Manfred Genditzki only wants to get rid of three things. Point one: "I found out here for the first time that the Chamber is interested in the truth," he said on Monday in front of the Munich I Regional Court. He then thanked his wife, his family, his supporters and his friends Attorneys for their support over the past few years.
Previously, the public prosecutor's office had demanded Genditzki's acquittal in the retrial for the so-called Rottach-Egern bathtub murder. He had been in prison for the alleged crime for around 13 years. The state treasury is obliged to compensate Genditzki for this, says public prosecutor Michael Schönauer. He can't find "the right words".
"Did an act take place at all?" – That is the crucial question, says Schönauer. And this question cannot be answered unequivocally with yes. According to a biomechanical report, it is possible that the elderly woman, who is said to have been murdered by Genditzki earlier, simply fell into the tub, hit her head and drowned. According to a thermodynamic report, the old woman died with a very high probability well after the time assumed by the public prosecutor's office.
Genditzki, who worked as a caretaker in the residential complex of the dead, was sentenced to life imprisonment by the Munich II Regional Court in 2010. According to the conviction of the jury, the German hit the elderly woman on the head in October 2008 in her apartment in Rottach-Egern, Upper Bavaria, after a dispute and then drowned him in the bathtub.
He has always denied the allegations. The day of his arrest was the "day of his personal turning point" for Genditzki, says his lawyer Klaus Wittmann in his closing speech and demands - like his colleague Regina Rick - acquittal because of proven innocence and not just because: in case of doubt for the accused.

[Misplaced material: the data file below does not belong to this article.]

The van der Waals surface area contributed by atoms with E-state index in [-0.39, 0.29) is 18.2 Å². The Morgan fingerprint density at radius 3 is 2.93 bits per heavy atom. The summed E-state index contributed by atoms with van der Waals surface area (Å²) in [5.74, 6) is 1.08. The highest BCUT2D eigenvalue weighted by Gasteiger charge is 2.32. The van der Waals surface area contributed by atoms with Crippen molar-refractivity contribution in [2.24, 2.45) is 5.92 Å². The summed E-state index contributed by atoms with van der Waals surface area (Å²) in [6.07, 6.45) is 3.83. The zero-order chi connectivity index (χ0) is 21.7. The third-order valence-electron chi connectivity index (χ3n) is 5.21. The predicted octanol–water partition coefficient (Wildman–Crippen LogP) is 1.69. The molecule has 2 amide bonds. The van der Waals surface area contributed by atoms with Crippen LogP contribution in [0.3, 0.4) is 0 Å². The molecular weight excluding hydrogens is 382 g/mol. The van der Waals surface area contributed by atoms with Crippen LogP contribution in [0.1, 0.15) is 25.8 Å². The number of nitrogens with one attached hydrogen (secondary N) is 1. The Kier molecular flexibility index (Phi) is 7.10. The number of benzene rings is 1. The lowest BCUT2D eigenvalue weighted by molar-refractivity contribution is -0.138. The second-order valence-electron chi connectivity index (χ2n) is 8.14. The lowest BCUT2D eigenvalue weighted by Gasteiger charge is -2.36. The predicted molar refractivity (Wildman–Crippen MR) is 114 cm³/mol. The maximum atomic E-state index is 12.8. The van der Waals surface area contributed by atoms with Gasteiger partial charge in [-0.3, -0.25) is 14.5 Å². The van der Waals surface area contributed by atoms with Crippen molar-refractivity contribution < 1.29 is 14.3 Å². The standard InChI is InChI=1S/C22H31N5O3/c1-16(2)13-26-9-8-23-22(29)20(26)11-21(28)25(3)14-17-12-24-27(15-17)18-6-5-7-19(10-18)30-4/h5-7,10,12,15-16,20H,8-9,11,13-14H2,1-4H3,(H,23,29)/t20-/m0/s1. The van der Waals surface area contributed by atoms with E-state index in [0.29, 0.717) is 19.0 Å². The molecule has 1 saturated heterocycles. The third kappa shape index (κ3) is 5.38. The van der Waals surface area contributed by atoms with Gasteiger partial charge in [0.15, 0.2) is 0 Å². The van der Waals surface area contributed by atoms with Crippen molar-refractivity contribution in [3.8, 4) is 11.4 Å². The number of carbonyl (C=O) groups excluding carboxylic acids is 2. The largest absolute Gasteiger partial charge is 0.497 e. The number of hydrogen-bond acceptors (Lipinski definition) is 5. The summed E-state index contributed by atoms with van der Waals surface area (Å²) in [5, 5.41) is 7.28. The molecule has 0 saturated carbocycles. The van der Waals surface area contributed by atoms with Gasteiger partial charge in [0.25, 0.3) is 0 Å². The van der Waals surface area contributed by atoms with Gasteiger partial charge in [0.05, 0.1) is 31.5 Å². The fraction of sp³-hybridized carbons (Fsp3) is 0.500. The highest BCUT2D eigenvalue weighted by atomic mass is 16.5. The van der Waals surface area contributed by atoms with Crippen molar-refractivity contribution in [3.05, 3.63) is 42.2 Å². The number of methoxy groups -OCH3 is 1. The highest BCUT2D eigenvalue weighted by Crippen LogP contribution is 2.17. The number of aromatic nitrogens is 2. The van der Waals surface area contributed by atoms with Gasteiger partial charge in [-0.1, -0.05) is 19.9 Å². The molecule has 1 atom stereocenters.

The defense attorneys are not satisfied with such an acquittal, one which is generally regarded as a second-class acquittal. "It is absolutely not justified to leave any flaws hanging on Mr. Genditzki," says Wittmann. The allegations are "nonsense, just nonsense". "He's innocent and I think that should be in the verdict."
Attorney Rick adds, "You convicted someone who had nothing against you and you created a reality that never existed." She sharply criticized the investigative authorities at the time: "The indictment was not only malicious, but also sloppy."
She does not believe that circumstantial evidence exonerating her client did not appear in the files by chance. "None of what is in the indictment has come true." Allegations in the indictment are not supported by evidence. For example, a quarrel was assumed as a motive. "This dispute has always been and is an invention of the judiciary," emphasizes Rick.
The judgment at that time became final after two revisions. After Genditzki's years of struggle, the case was finally reopened - which is extremely rare. In the new procedure, experts had now been heard who exonerated the man who had been imprisoned for years from the point of view of his defense and now also of the public prosecutor.
The process was "above all an expert process," says public prosecutor Schönauer. And these could have drawn on knowledge that did not exist in the previous two processes. Science has come a long way since then.
That's not enough of an explanation, say Genditzki's lawyers, who are demanding an apology from the authorities at Genditzki. "There is only one truth: it wasn't Mr. Genditzki," says Rick. "There is nothing against Mr. Genditzki."
The third thing that Genditzki wants to get rid of that day is his last sentence in the proceedings: "I would like to say I'm innocent. That's it." This Friday (July 7th) judge Elisabeth Ehrl wants to speak the verdict. She heads the same criminal court that initially did not want to resume the proceedings against Genditzki.